Early on when I was writing, I wrote (and still do) a lot about what the expectations are for men in this world, especially in regards to men that might not fit into the mold of the “All American Male,” stereotype. I still dive into that area frequently, as it’s a topic that’s gained more curiosity over the years, but, in a lot of areas, does not get the press. For example, when I worked for the military, I had so many soldiers who had suicide attempts because they’re girlfriends ‘cheated on them,’ when they were away or deployed. The devastation was enormous. It was a frequent reason for suicide attempts and for soldiers to be sent home from deployments. The idea that these “GI Joe,’ types were devastated enough to ‘end their lives,’ over a breakup, really went against the idea or culture that these were guys out ‘messing around,’ and ‘not really caring about relationships.’ They were all about their relationships. Certainly, there are men that cheat. There are also women that do. I also was drawn to experiences men have that don’t always get looked at as heavily as they do with women. Again, the amount of men I have seen devastated by their girlfriend having a miscarriage is enormous. In this area, men often feel like because it’s not their body and they need to be ‘the strong one,’ for their partner, that this somehow makes it a ‘non-loss,’ for them. For many of these men, they were deeply grieving and they felt they could not discuss this with anyone. “It’d be selfish.’ Their job was ‘to be strong.’ I have a very good friend who got a girlfriend pregnant and would’ve done anything and everything to be the lone-provider for the child if his girlfriend did not want the child. The girlfriend kept the child; however, she also used the unexpected child as a weapon against him. She was more interested in ‘keeping him,’ than ‘keeping the child,’ and used the child as a means to do whatever she could to manipulate him. I will never forget sitting with him all night as he literally sobbed on my shoulder asking me, “Do I just give up my rights to her? How can I do that? This is all I ever wanted.” He didn’t, but he went through a horrible process and fought incredibly hard to be a dad that has his daughter one day a week, holidays, and weekends. There is an idea in our society that ‘men don’t want to be dads.’ There are those that probably gave that idea throughout history, but I know so many men who do want to be dads more than anything. If we even look at the experience of a gay male couple and a lesbian couple, the amount of work a gay male couple has to go through to start a family is enormous. It’s not super easy for lesbian couples, but it is different. Working with a lot of LGBTQA individuals and couples, I see so many men grieving for that lost chance to become a father. I see men who are divorced, single, etc. wanting to become dads. Again, when a single man tries to adopt or even be a ‘foster father,’ we assume there’s ill intent and society makes it very challenging. The individual’s sexuality is called into question, which in many places they won’t adopt to a single father; however, you see single women do it all the time. There’s no evidence that these individuals gay or straight or anywhere in-between would make ‘worse parents.’ I also have worked with so many men where their girlfriends have had abortions and they were not even informed until years later. I do understand that it is ‘the female’s body,’ and I also question if the male wants to raise the child on his own, does he not have the right to be informed and at least address the issue? It’s a challenging topic. Even as I write that, I go back to ‘and it’s the female’s body; however, I also hear, ‘it’s nine months and she could have her life back and provide a lifetime dream for a guy who wants to have the child. Still, I go back to ‘it’s the female’s body,’ but there are a lot of these issues in our society that are out there. I have to wonder as roles change in society, how it will impact the choices males are given, the acceptance males are given in regards to ‘being seen as a viable candidate to adopt alone.’ I want to also say, we do live in a society where see high rates of men abandoning pregnant women, which contributes highly to these ‘ideas.’ My sister was a teenage pregnancy. I know a thing or two about it. I do often wonder if (especially in teenage or unplanned pregnancies) because the mother has no intent to be with the male ‘for the rest of her life,’ and often goes about planning for the child as if the male is not going to be involved, what would happen if the males (in these situations) had more exposure to the process. What if, even after the child is born, they were given more than every other weekend to see the child. Would the bond be stronger? Our laws do tend (for lots of reasons) the mother, but what if the father, from birth forward, was given equal time alone with that child, would he be so quick to run? I don’t know. They are topics worth exploring. Biologically, it’s true, males are pre-dispositioned to ‘get their seed out there, to pass on as much of their DNA as possible;’ however as society changes and we evolve, I see a lot more males wanting to be dads. I also am interested in ideas of what life is like for the teenage boy who does not fit ‘the All-American Male,” stereotype. The assumption is ‘if a guy is not into masculine things, he’s ‘feminine or gay.’ Again, we return to the idea we live in a patriarchal world, where any sort of ‘femininity is weak.’ I do see this evolving and being challenged more and there’s a lot more work to be done. I was working with a teenager once who was very depressed and suicidal and would often say to me, ‘look at me, I’m not good at sports and in high school that’s everything.’ Having grown up in his shoes, I know the truth in that statement. It does not fare well to be a young man growing up with no athletic ability, even if you are amazing at a hundred thousand other things. When a man has a son, his first hope is often for ‘an athlete.’ I think that’s something that is embedded because if you’ve been a teenage male, you know that will make your life ‘a lot easier.’ I think about how we treat overweight males. It’s not easy for girls either, but we often ignore the fact, that overweight girls often can find a ‘sisterhood,’ that understands their struggle with weight. An overweight male is often left to deal with that on his own. We often leave young males to just deal with emotions on their own. Teenagers who are often ‘mature males for their age, are often left without peer groups of males (and are alone or risk only befriending females) because ‘it does take males a while longer to develop.’ Male friendship is another area that is an interesting topic. Again because of sexism and homophobia, males are not supposed to have ‘deep friendships,’ with their peers. It can lead to the ‘biggest fear that men have when asked,’ which is in some form to be called ‘weak,’ or a ‘pussy,’ which goes back to how we view felinity and women in society and is a different issue. Females are also allowed to compare bodies and talk with friends about their bodies. Males do compare bodies, but they can’t talk about it. This would probably label them ‘gay,’ which there is nothing wrong with; however, if you’re a teenage male and that is not your sexual orientation, having someone tell you ‘you’re gay,’ is confusing and reduces your chances of being able to explore your sexuality in ways other cis gender males can. I have many poems that explore these issues. I find as society evolves and changes, the role of ‘what is a man,’ changes. In some ways you see acceptance improving in certain areas and then it seems we swing back in other ways toward what’s been labeled as ‘toxic masculinity.’ I continue to write about my observations in this area. I’ll probably share poems from time to time that explore it. The poem I’m sharing today has a long history. I can’t tell you when I wrote it. I revisited it a few times. It definitely was an early poem and doesn’t tackle these issues as head on as I would come to in the future. It was one of the first poems where I wanted to ‘go there,’ though a bit. I didn’t know a ton of what I know now. It was like noticing a hole in the ground and not going in. I have since ‘gone in.’ My career as a therapist has introduced me to looking at the role of ‘being a guy in today’s society much more.’ I, often think, when we explore issues of being male, gender norms, the ‘male role in society,’ people feel like we are saying ‘it’s a backlash toward feminism.” It’s certainly not. I am a feminist. I know what structures stand. I know the role of patriarchal society has put into place many of the challenges I discussed above for men. Women are often ‘saving graces,’ for men that don’t fit into the ‘All American Male Rulebook.’ I think in order to change paradigms around ‘gender norms,’ there’s a lot to look at. We explore the challenges for females and need to keep doing so (as we do for everyone in the spectrum of gender), but, in that, we also have to look at the male side too. I feel after this introduction, I should be posting a ‘later’ poem in my career, where I really dive into some of these specific ideas I’ve discussed. I’m going to post, what I consider to be, the first poem I wrote as I stared at that hole today because I want to and because, for some reason, over the decades that I’ve been writing, this poem stays around. It comes back for some reason. I can’t explain it. I think it ‘sucks,’ and “I’m done with it,’ and then I just can’t get rid of it. It’s ability to hang around for so long and that it led me to explore other topics in this area, I think, are good enough. I’ve never said everything on here is the best thing I’ve written. I feel an energy and, there are a lot of days, I put things out there I dislike. If the energy feels strong to do it, I don’t fight it. I’ll be honest, I was listening to a discussion on the election and they were discussing this idea that they saw, in some areas, young Latino males and young African American males coming out to vote for Mr. Trump. The discourse was on ‘trying to understand the appeal of the president to these two groups.’ There was some discussion on how the president projecting this idea of what has been labeled ‘toxic masculinity,’ or ‘hyper-masculinity,’ appealed to these young men. I found the conversation interesting, not even totally from a political point of view, but from the point of view of what speaks to young men of different backgrounds and why. I saw this poem (which I think when I wrote it was talking about the ideas of religion and sex and being male, thrown in with a lot of things that I’d heard growing up), and I assume that’s where the energy that encouraged me to post this today came from. Read it, take what you want out of it, say it ‘it sucks,’ or ‘like it.’ Poetry exists to be read and make people react or think. It’s a statement and ‘what makes a poem good/bad is the experience the reader has reading it.’ That’s the criteria. So without further ado, here’s the poem.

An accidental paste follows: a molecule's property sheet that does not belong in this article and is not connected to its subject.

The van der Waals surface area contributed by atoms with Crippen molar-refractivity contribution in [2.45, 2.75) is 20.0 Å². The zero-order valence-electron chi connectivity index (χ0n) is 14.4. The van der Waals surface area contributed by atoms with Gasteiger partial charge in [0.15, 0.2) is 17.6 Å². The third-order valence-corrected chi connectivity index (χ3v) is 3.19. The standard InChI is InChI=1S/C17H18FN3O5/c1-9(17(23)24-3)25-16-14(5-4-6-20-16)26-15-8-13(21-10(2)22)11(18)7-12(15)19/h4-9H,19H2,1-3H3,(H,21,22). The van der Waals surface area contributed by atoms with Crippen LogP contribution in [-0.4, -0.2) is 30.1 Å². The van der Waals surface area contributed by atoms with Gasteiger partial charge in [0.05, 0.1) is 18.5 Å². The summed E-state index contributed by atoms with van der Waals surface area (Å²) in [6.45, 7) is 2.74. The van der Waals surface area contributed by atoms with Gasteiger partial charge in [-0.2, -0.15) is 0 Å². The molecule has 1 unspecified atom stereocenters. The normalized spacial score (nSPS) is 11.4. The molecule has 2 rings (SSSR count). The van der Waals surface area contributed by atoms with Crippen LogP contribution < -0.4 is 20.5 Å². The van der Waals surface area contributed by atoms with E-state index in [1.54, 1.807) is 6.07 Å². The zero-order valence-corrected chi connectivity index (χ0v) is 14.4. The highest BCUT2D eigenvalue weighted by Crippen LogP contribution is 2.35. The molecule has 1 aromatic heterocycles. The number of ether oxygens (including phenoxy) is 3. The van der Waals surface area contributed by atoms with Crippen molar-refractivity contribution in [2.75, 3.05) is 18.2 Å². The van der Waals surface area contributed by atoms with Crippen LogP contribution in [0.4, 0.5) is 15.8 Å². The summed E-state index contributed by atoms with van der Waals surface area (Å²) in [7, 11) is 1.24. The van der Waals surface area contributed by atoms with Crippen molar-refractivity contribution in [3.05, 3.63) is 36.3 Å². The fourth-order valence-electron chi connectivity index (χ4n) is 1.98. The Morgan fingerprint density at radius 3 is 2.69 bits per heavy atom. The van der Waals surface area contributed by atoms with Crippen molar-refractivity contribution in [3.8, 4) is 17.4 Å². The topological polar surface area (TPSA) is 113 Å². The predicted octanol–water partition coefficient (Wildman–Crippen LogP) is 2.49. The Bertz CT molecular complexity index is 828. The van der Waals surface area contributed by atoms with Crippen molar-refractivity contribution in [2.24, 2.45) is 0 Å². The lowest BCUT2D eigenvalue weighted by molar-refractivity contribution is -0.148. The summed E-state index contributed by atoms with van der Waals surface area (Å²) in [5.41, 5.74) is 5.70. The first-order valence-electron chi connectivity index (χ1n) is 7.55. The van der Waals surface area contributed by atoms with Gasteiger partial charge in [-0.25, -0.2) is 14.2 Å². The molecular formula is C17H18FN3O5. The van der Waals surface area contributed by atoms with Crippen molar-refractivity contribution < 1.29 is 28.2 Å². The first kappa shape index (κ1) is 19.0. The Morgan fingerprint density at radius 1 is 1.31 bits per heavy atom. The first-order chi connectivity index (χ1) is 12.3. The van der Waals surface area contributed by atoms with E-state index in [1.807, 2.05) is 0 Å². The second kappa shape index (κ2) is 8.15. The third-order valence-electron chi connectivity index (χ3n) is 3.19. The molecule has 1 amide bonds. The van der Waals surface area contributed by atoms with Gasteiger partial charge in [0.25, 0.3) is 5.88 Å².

Good boys love their mamas.
Good children love Jesus.
We’re listening to Elvis curl his lips,
trapped in Jackie’s cigarette the day she buried John,
not much older than them, you, or, I
wearing the audacity of death,
still in that stage between reality and dreams.
Under the table of understanding lies my body,
above me smooth boys who slip into bars,
bedsheets, and hot girls who aren’t afraid
of what’s underneath their clothes. Do I hate them
because they’re everything I will never know?
Good boys love their bodies.
Good boys do not beg.
Listening to American Pie
trapped inside Bette Davis eyes.
with imaginary lives and
icicle premonitions that drip,
down into the snow where we lay
arms spread angel wide,
trying to create the angels we lost
to frothy beers, whiskey, wine,
going down on a lover with our eyes.
Growing up underneath our clothes.
One day these destinies will fail to fit us, it’s true.
Good boys grow into things.
Good boys make great trees.
We’re listening to the Sex Pistols,
trapped inside a revolver,
lots of pretty poisons and masochistic plans.
Well done dinners that hate being swallowed.
Good boys sleep sound.
Good boys stay in their beds and don’t mess around.